Brighton’s rebellious, untamed nature – just part of its huge appeal

A close-up of graffiti in Brighton - we guess that becuase the word "Brighton" is visible in blue paint on a green, blue orange and black background.
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Do or be whatever you like in Brighton

Sussex has a reputation for independence of thought, an admiration of the independence of others, toleration of others and an aversion to being pushed around or told what to do. The unofficial Sussex motto is “we wunt be druv” – in Sussex dialect which was once spoken in the Sussex area, translates in English to ‘We won’t be driven’ and is still used by the Sussex Bonfire Societies today.

How does Brighton and Hove live by this motto?

It has one of the biggest LGBTQ (Lesbian, gay, transgender and queer) communities in the UK. The heart of the community is located in a gay village, called Kemptown, which is made up of many gay bars and clubs and saunas near to the seafront on the eastern side of the city. A huge annual celebration at the end of August known as Pride sees the streets of Brighton transformed by rainbow flags, people in bright-coloured clothing, exotic costumes and, of course, the main parade with its floats, dancers and band all leading to Preston Park where a two-day festival takes place with nationally acclaimed artists and bands entertaining the masses.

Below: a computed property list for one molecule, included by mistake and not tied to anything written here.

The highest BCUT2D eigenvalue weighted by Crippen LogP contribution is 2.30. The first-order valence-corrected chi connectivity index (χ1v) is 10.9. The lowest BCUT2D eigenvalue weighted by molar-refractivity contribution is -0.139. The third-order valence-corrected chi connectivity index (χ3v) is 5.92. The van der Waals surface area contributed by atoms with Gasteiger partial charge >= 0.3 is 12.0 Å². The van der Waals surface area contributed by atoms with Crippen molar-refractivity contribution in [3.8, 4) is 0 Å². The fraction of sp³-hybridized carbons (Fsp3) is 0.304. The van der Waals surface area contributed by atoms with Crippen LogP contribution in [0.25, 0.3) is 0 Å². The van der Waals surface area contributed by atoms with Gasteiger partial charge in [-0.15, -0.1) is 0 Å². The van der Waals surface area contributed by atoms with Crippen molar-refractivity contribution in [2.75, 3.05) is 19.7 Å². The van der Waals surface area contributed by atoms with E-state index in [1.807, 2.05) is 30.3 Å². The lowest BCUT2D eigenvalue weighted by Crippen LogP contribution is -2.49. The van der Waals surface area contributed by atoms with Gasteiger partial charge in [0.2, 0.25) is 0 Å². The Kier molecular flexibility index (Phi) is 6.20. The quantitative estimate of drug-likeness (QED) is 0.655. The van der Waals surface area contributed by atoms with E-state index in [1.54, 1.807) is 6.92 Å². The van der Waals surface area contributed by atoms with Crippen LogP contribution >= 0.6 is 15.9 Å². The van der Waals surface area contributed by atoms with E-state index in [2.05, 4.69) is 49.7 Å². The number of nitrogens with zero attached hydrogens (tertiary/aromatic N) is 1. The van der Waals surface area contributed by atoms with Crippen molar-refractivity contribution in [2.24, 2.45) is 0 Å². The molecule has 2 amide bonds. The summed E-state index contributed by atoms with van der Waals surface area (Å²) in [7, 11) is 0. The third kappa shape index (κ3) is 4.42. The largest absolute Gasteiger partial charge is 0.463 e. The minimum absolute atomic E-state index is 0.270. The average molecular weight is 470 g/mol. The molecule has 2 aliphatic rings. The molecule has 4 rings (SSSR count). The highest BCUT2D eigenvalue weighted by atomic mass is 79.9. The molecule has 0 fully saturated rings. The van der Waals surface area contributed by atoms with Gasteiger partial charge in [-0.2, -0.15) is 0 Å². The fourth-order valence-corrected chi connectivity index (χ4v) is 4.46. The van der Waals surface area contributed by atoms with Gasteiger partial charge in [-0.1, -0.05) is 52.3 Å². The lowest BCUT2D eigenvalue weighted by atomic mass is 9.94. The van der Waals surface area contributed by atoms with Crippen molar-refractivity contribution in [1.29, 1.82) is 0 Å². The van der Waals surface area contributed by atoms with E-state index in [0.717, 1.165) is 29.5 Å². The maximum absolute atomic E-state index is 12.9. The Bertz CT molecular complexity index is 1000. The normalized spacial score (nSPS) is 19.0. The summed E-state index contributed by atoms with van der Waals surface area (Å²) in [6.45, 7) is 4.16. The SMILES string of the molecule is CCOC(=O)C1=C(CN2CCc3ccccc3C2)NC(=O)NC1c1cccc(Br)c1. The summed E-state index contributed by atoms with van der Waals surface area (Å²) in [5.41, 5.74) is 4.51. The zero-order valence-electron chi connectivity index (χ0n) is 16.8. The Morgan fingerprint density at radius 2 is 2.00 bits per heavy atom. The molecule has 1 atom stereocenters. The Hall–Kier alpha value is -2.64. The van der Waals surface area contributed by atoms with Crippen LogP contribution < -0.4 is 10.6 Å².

The Lanes also reflect this notion through the majority of shops and businesses being small, organic companies, starting from nothing: boutiques, craft-shops and through a large representation of other communities such as vegans and vegetarians with shops such as ‘Vegetarian Shoes’ and many bespoke cafes and food shops.

It has a lot of graffiti – which is non-conformist through its illegality and aimed at obtaining a reaction. Brighton has a lot of ‘legal walls’ – walls designated by each cities council as being specifically for people to graffiti them as they wish, with complete freedom. Graffiti writers see blank walls as ‘ugly and repressive’ which is perhaps why Banksy chose Brighton to put his piece the two ‘kissing policemen’ – you can find this image on the back of the pub, The Prince Albert on Trafalgar street if you wish to see if for yourself.

The Naked Bike Ride – Every summer thousands of people strip-off completely to cycle from The Level all around the city centre and finishing at Brighton’s nudist beach for a skinny dip. Yes, Brighton also has a nudist beach.

Zombie walk – Since 2007, hundreds of people dressed as zombies gather to start at the West pier and walk, like zombies, into town – scaring all unsuspecting Brighton newcomers along the way. You may have realised through reading this article that most Brightonians don’t tend to bat an eyelid, as this unusual behaviour is quite characteristic of Brighton!

Lewes bonfire night – Every 5th November thousands of people flock to the historic town of Lewes to honour Sussex’s barbaric and bloody history by setting to the streets with 17 burning crosses and the biggest bonfire and fireworks display in the whole county. The carnivalesque nature of this event and the sheer individuality of many other events remind you of the wonderful freedom Sussex encourages its inhabitants to possess.